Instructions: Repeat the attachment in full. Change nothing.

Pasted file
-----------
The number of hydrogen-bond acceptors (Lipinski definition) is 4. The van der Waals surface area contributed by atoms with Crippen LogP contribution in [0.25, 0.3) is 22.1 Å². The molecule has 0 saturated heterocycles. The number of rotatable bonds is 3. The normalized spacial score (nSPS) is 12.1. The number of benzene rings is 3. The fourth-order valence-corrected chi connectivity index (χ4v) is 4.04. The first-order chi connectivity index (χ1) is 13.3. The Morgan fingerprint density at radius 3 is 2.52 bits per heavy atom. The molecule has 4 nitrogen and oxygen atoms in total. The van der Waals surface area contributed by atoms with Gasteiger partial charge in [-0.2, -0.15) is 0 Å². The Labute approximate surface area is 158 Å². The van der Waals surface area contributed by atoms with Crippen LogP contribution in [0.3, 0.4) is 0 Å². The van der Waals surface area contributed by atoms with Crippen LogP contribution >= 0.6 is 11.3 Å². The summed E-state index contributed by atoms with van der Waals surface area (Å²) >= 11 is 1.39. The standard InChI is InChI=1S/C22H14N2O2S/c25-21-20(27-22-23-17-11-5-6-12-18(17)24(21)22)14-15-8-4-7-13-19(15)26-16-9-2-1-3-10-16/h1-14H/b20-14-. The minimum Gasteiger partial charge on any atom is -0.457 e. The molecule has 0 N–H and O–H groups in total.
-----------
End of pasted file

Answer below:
The number of hydrogen-bond acceptors (Lipinski definition) is 4. The van der Waals surface area contributed by atoms with Crippen LogP contribution in [0.25, 0.3) is 22.1 Å². The molecule has 0 saturated heterocycles. The number of rotatable bonds is 3. The normalized spacial score (nSPS) is 12.1. The number of benzene rings is 3. The fourth-order valence-corrected chi connectivity index (χ4v) is 4.04. The first-order chi connectivity index (χ1) is 13.3. The Morgan fingerprint density at radius 3 is 2.52 bits per heavy atom. The molecule has 4 nitrogen and oxygen atoms in total. The van der Waals surface area contributed by atoms with Gasteiger partial charge in [-0.2, -0.15) is 0 Å². The Labute approximate surface area is 158 Å². The van der Waals surface area contributed by atoms with Crippen LogP contribution in [0.3, 0.4) is 0 Å². The van der Waals surface area contributed by atoms with Crippen LogP contribution >= 0.6 is 11.3 Å². The summed E-state index contributed by atoms with van der Waals surface area (Å²) >= 11 is 1.39. The standard InChI is InChI=1S/C22H14N2O2S/c25-21-20(27-22-23-17-11-5-6-12-18(17)24(21)22)14-15-8-4-7-13-19(15)26-16-9-2-1-3-10-16/h1-14H/b20-14-. The minimum Gasteiger partial charge on any atom is -0.457 e. The molecule has 0 N–H and O–H groups in total.